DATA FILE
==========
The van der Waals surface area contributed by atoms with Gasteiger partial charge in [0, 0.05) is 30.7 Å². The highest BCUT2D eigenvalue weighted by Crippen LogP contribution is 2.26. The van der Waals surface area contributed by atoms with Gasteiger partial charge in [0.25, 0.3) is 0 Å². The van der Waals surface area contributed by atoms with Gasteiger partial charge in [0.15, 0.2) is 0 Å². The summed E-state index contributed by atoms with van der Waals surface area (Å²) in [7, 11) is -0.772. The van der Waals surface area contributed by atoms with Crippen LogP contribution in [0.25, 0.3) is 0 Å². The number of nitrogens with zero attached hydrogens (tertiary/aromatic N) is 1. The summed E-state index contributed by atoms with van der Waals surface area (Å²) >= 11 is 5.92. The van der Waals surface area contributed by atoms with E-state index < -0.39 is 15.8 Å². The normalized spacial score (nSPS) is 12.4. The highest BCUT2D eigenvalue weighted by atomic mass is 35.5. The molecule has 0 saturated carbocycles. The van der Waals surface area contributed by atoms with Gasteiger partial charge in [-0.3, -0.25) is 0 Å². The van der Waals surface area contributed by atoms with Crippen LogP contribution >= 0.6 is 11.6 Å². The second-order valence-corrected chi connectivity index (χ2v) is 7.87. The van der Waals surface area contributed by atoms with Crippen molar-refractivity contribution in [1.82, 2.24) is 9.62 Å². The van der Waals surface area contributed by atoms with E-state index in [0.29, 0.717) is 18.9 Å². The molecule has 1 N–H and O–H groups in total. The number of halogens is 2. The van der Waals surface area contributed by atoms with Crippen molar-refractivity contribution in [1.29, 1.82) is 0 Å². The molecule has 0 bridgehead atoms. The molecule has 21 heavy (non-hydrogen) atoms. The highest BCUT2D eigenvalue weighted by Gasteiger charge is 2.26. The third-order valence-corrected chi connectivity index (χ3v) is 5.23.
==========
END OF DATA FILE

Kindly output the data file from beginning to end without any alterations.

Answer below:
The van der Waals surface area contributed by atoms with Gasteiger partial charge in [0, 0.05) is 30.7 Å². The highest BCUT2D eigenvalue weighted by Crippen LogP contribution is 2.26. The van der Waals surface area contributed by atoms with Gasteiger partial charge in [0.25, 0.3) is 0 Å². The van der Waals surface area contributed by atoms with Gasteiger partial charge in [0.15, 0.2) is 0 Å². The summed E-state index contributed by atoms with van der Waals surface area (Å²) in [7, 11) is -0.772. The van der Waals surface area contributed by atoms with Crippen LogP contribution in [0.25, 0.3) is 0 Å². The number of nitrogens with zero attached hydrogens (tertiary/aromatic N) is 1. The summed E-state index contributed by atoms with van der Waals surface area (Å²) >= 11 is 5.92. The van der Waals surface area contributed by atoms with E-state index < -0.39 is 15.8 Å². The normalized spacial score (nSPS) is 12.4. The highest BCUT2D eigenvalue weighted by atomic mass is 35.5. The molecule has 0 saturated carbocycles. The van der Waals surface area contributed by atoms with Gasteiger partial charge in [-0.3, -0.25) is 0 Å². The van der Waals surface area contributed by atoms with Crippen LogP contribution >= 0.6 is 11.6 Å². The second-order valence-corrected chi connectivity index (χ2v) is 7.87. The van der Waals surface area contributed by atoms with Crippen molar-refractivity contribution in [1.82, 2.24) is 9.62 Å². The van der Waals surface area contributed by atoms with E-state index in [0.29, 0.717) is 18.9 Å². The molecule has 1 N–H and O–H groups in total. The number of halogens is 2. The van der Waals surface area contributed by atoms with Crippen molar-refractivity contribution in [1.29, 1.82) is 0 Å². The molecule has 0 bridgehead atoms. The molecule has 21 heavy (non-hydrogen) atoms. The highest BCUT2D eigenvalue weighted by Gasteiger charge is 2.26. The third-order valence-corrected chi connectivity index (χ3v) is 5.23.